Quésia Sá Pavão represents Brazil in one of the world’s most important events related to our food systems and their challenges, the Global Forum for Food and Agriculture (GFFA). She has joined the International Young Farmers Forum, a meeting that is part of the GFFA, with a group of 20 young leaders from around the world. They will exchange experiences and find solutions for a relevant task, the “Transformation of Food Systems: a Global Response to Multiple Crises.”
An agricultural engineer from the state of Pará, Quésia will be the only Brazilian at the meeting, which is held in Berlin, Germany. She says she is honored to represent Brazil in the Forum and acknowledges the responsibility. “It is a privilege to be a voice of the country’s youth leadership, directly from the Amazon. I hope to accomplish this mission, share experiences of our food systems, and surely learn and get in touch with young people from different countries,” she highlights.
Quésia should take the experience of her research on the productive chain of açaí, the popular fruit in the Amazon region that is now conquering the world. During the fourth edition of the CNA Youth program, she developed the project to raise awareness of the uses of açaí’s seeds to ensure an adequate destination for the leftovers from the fruit’s extraction. The topic is also part of the Ph.D. in Environmental Resource Management and Conservation that she is undertaking at the Federal Rural University of the Amazon (UFRA) based in Belém, the capital city of Pará.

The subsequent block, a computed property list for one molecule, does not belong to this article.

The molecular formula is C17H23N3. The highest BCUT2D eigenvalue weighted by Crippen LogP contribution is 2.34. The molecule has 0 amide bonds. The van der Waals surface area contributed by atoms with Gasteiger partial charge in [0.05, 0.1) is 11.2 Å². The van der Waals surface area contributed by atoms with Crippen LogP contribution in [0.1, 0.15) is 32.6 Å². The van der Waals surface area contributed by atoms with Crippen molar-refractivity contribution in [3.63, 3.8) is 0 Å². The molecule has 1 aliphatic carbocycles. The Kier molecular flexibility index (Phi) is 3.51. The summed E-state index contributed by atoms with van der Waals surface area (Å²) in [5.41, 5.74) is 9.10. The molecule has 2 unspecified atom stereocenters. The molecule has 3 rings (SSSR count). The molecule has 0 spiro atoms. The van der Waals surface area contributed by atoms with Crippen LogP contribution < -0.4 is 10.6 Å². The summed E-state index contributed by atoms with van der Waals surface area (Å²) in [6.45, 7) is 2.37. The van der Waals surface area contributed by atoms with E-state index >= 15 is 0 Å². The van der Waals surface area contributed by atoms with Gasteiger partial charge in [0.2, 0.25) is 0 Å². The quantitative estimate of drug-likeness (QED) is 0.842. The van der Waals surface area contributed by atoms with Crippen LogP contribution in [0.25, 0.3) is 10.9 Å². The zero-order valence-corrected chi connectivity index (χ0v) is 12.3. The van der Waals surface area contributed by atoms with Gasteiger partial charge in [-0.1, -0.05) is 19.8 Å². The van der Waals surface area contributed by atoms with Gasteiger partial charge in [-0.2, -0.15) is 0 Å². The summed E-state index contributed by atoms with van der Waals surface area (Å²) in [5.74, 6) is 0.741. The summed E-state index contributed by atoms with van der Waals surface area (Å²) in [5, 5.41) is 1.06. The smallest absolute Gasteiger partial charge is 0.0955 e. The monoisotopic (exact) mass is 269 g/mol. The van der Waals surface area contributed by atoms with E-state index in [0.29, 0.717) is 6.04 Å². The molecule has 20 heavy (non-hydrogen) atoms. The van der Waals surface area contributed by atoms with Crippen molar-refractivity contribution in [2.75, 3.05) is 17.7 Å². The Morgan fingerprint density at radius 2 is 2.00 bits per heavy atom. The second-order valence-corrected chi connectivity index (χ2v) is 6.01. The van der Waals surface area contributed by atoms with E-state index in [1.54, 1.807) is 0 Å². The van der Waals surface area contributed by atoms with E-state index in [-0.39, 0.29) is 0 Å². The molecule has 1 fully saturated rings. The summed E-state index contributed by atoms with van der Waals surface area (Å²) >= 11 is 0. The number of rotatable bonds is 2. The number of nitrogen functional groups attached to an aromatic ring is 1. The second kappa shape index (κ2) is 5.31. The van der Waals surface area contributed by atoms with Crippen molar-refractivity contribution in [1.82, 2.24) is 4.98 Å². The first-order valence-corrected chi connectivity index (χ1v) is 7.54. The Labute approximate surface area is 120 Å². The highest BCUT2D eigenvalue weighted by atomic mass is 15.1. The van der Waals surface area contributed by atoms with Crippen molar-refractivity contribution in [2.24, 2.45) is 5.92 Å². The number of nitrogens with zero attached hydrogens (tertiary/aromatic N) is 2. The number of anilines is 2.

“The açaí seed has an incredible calorific potential that can generate energy, besides being a raw material for several sectors, including construction and even the cosmetic industry. I want to take this knowledge to the world and show that our ideas can contribute to the protection of the environment,” she explains.
Açaí is a very significant food in the diet of Northern Brazil, where its consumption dates back to pre-Columbian times. Nowadays, it is cultivated not only in the Amazon region but in several other Brazilian states; it is also exported to several countries. The fruit is processed into pulp for supplying food products manufacturers or retailers and sold as frozen pulp, juice, or an ingredient in various beverages. The seed makes up about 60% to 80% of the açaí fruit. As Quésia explains, it can be used to make concrete and other resistant objects, as well as being a raw material for cosmetic products and ornaments, as well as a source of thermal energy.
Born and raised in the rural area of the state of Pará, Quésia plans to go deeper into the subject of environmental conservation and develop the Quessaí project, spreading the importance of making full use of the fruit. “I want to take this message to the world, but mainly to raise awareness of all those involved in the fruit’s production chain,” she explains.
The German Embassy made an invitation to the Brazilian Confederation of Agriculture and Livestock (CNA). At the end of the conference, young farmers who are members of the GFFA will prepare a document with propositions, demands, and recommendations to be delivered to agricultural policymakers taking part in the Forum.